It is obvious why we wanted our paraprofessionals trained, but the reason I chose Movement Method as their first training is because I think it connects every teaching strategy I ever learned in a effective system and adds to it with very unique ideas and approaches. It builds on a solid best practice philosophy and even addresses mindful compassion and self compassion to prevent educators from burn-out. It is a training that presents background knowledge on neuroscience to understand student behaviors we see and allows for creative impactful ways to engage in those situations in a less stressful way for the educator and the child, avoiding suffering on both sides.

     The method supports conceptual and inquiry based learning by making it a priority to follow the child emotionally, mentally, and physically. That makes it very much student centered and allows for best practices to align and be used. When students buy into their own learning and are intrinsically motivated, we all know they learn better, and the situation is ideal to develop lifelong learners.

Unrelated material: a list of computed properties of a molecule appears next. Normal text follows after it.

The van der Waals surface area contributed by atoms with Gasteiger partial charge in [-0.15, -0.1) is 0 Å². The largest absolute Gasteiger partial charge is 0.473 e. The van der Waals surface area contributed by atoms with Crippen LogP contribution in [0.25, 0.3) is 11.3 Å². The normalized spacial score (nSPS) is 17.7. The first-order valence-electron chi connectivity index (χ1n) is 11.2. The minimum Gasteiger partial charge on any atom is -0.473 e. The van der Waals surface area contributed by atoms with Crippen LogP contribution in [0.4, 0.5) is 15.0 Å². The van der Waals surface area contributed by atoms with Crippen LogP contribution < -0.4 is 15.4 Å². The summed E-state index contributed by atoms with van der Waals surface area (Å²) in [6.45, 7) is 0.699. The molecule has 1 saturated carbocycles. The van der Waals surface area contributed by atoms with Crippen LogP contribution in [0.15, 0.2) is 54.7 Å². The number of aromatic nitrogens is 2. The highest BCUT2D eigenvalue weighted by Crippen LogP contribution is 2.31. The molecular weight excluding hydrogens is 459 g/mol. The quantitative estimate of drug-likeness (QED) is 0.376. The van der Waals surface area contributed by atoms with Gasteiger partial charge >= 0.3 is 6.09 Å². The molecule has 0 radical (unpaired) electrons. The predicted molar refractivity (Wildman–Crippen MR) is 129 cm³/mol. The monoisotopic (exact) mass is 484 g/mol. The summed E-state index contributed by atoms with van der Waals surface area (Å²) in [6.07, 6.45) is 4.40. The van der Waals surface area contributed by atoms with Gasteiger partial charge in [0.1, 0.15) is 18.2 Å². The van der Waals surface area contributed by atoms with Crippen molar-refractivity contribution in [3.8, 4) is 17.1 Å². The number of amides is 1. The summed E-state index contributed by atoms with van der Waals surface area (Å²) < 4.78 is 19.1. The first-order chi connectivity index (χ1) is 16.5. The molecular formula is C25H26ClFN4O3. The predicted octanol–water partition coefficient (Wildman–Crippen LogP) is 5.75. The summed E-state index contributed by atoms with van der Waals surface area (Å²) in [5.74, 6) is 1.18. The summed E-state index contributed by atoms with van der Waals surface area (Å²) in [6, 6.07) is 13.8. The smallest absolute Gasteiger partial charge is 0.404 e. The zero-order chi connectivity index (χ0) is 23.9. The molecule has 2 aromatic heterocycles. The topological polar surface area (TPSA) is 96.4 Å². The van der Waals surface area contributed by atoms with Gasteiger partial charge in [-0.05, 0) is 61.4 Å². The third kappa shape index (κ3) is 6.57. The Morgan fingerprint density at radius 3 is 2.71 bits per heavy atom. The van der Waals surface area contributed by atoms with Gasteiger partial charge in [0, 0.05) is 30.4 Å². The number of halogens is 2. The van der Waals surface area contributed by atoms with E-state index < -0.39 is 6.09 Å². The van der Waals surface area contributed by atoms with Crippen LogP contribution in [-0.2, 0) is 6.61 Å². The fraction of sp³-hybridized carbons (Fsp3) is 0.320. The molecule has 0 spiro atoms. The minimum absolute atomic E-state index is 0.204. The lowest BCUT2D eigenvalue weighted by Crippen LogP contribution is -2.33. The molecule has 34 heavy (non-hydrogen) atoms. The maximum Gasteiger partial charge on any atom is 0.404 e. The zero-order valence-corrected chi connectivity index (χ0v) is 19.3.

We are not adding to the workload, far from it, we are simply reframing how we do things, use the outside peaceful environment with fresh air and positive natural sensory triggers as often as possible, and build movement based of learning into our teaching strategies wherever possible.

     These are just a few examples of tools our paraprofessionals now have on hand. Their feedback was extremely positive and they found the training to be enriching, helpful, and eye-opening. Many of them requested me to continue to encourage the district to allow for more educators to be trained in the method and maybe make it district wide since it is so helpful and guides us to take action right away to improve our student’s learning on a large scale. We will see- the journey continues.      


MM Sensory Work


Rule Based Games


Communication Game